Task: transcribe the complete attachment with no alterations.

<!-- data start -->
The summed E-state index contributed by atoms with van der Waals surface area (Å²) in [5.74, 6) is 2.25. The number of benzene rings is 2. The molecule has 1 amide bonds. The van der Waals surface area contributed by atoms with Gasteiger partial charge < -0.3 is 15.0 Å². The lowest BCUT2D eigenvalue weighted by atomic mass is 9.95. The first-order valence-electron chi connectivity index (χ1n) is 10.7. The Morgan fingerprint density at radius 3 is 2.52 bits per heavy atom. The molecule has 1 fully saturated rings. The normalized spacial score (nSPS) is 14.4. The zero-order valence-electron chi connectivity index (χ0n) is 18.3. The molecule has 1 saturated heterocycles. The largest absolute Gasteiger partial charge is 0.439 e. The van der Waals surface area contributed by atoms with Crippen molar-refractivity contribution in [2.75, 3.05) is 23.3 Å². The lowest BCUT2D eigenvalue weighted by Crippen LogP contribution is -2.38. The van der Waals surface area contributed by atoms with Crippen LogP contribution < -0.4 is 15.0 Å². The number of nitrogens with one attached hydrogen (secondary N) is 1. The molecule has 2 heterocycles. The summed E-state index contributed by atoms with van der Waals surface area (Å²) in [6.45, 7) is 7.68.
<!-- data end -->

The summed E-state index contributed by atoms with van der Waals surface area (Å²) in [5.74, 6) is 2.25. The number of benzene rings is 2. The molecule has 1 amide bonds. The van der Waals surface area contributed by atoms with Gasteiger partial charge < -0.3 is 15.0 Å². The lowest BCUT2D eigenvalue weighted by atomic mass is 9.95. The first-order valence-electron chi connectivity index (χ1n) is 10.7. The Morgan fingerprint density at radius 3 is 2.52 bits per heavy atom. The molecule has 1 fully saturated rings. The normalized spacial score (nSPS) is 14.4. The zero-order valence-electron chi connectivity index (χ0n) is 18.3. The molecule has 1 saturated heterocycles. The largest absolute Gasteiger partial charge is 0.439 e. The van der Waals surface area contributed by atoms with Crippen molar-refractivity contribution in [2.75, 3.05) is 23.3 Å². The lowest BCUT2D eigenvalue weighted by Crippen LogP contribution is -2.38. The van der Waals surface area contributed by atoms with Crippen LogP contribution < -0.4 is 15.0 Å². The number of nitrogens with one attached hydrogen (secondary N) is 1. The molecule has 2 heterocycles. The summed E-state index contributed by atoms with van der Waals surface area (Å²) in [6.45, 7) is 7.68.